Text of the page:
* **CellVertexElement**: Same as a CellIndexElement but gives the vertices by value instead.
* Useful when the other geometry doesn't contain vertices with ids (implicit geometry).
iMSTK collision methods prefer to produce contact element pairs over point-based contacts. This is because point-based contacts can be computed from element pairs when needed. But element pairs cannot so easily be computed from point-based contacts.
Collision Resolution
--------------------------------
To resolve collision I would classify approaches into two categories.
* Matrix-Free: These approaches normally resolve collisions at the moment of finding them. Or in a later iteration over all contacts found during collision.
* Ex1: A point lies under a plane 50 units. At the moment of noticing, we move it up 50 units.
* Ex2: A point lies under a plane 50 units. We add a contact that informs us to move it up 50 units. We later resolve all contacts.
* If we resolve all contacts later we may find that we resolve one such that we create another. For example, stacked cubes A, B, & C. Resolving A-B might move B into C. This would normally require another collision detection pass (likely next step of the simulation). But if you noticed, Ex1 may not require another CD iteration as it does CD while resolving. Given the correct order of CD testing, they would actually resolve.
* Matrix: These approaches assemble matrices to resolve them all in a semi-implicit or implicit manner.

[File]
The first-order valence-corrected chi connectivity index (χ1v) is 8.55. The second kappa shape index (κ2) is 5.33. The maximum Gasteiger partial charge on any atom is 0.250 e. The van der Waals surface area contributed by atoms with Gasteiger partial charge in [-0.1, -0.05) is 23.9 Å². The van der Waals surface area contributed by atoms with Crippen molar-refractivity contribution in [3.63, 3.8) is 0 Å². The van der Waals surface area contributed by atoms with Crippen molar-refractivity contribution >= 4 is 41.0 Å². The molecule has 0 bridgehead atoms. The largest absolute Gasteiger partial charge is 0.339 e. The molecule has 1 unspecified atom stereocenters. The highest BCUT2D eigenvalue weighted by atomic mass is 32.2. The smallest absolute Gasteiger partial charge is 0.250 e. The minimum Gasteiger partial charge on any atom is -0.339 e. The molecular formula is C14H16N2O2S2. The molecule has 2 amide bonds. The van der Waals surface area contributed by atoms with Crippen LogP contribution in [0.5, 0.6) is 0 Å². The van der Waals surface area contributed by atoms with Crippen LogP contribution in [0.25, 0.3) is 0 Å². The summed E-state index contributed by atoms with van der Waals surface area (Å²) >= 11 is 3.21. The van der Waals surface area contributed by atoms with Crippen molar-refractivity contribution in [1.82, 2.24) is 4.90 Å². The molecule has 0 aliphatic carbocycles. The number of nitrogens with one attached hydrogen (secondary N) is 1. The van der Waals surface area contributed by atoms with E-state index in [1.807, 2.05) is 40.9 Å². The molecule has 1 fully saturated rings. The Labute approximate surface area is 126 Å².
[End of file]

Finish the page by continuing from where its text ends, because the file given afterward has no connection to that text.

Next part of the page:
* Semi-Implicit:
* Identical to the matrix-free explicit solutions. ex1 was a one iteration of gauss seidel, ex2 was one iteration of jacobi.
* Non-penetration equations are solved in iterative manners, solutions being plugged into latter iterations.
* Order of assembly matters.
* Implicit:
* All non-penetration equations solved simulatenously.
* Order of assembly will produce same solution.
Collision Constraints
--------------------------------
The matrix ones are often "constraint based". The constraints giving a single scalar and gradient for which to solve. Often represented as a single row in our system. For a non-penetration constraint the scalar should be 0 when separated. The gradient then gives you the direction to change the inputs such that you would reach a scalar of 0. This gives us a bit of a better generalization to apply it to a lot of things, perhaps not even non-penetration constraints (springs, joints, etc).
* PBDCollisionConstraints: Given positions of geometry, computes a gradient and scalar to reach zero/non-penetration.
* RBDConstraint: Given position and orientation of body, computes a jacobian (linear and angular gradient) and scalar to reach zero/non-penetration.
A pbd constraint to keep a point to a plane:
* Scalar = distance between the plane and point
* Gradient = the plane normal (direction to resolve, direction to get to a scalar of 0)
.. image:: media/Collision_Detection/constraintEx1.png
:width: 300
:alt: Alternative text
:align: center
A rbd constraint to keep a box above a plane by adding a constraint per vertex corner.
* Scalar = distance between plane and vertex/corner of box.
* jacobian
* Linear Gradient = plane normal, direction to resolve linearly
* Angular Gradient = plane normal crossed with the distance between point and center of box mass, direction to resolve angularly
\ No newline at end of file
......@@ -17,7 +17,7 @@ The "connect" function is used to add a receiver/observer to a sender. There are
Consider a KeyboardDeviceClient. It may emit a KeyEvent.
::
.. code:: c++
std::shared_ptr<KeyboardDeviceClient> myKeyboardDevice = ...
connect<KeyEvent>(myKeyboardDevice, &KeyboardDeviceClient::keyPress, [&](KeyEvent* e)
......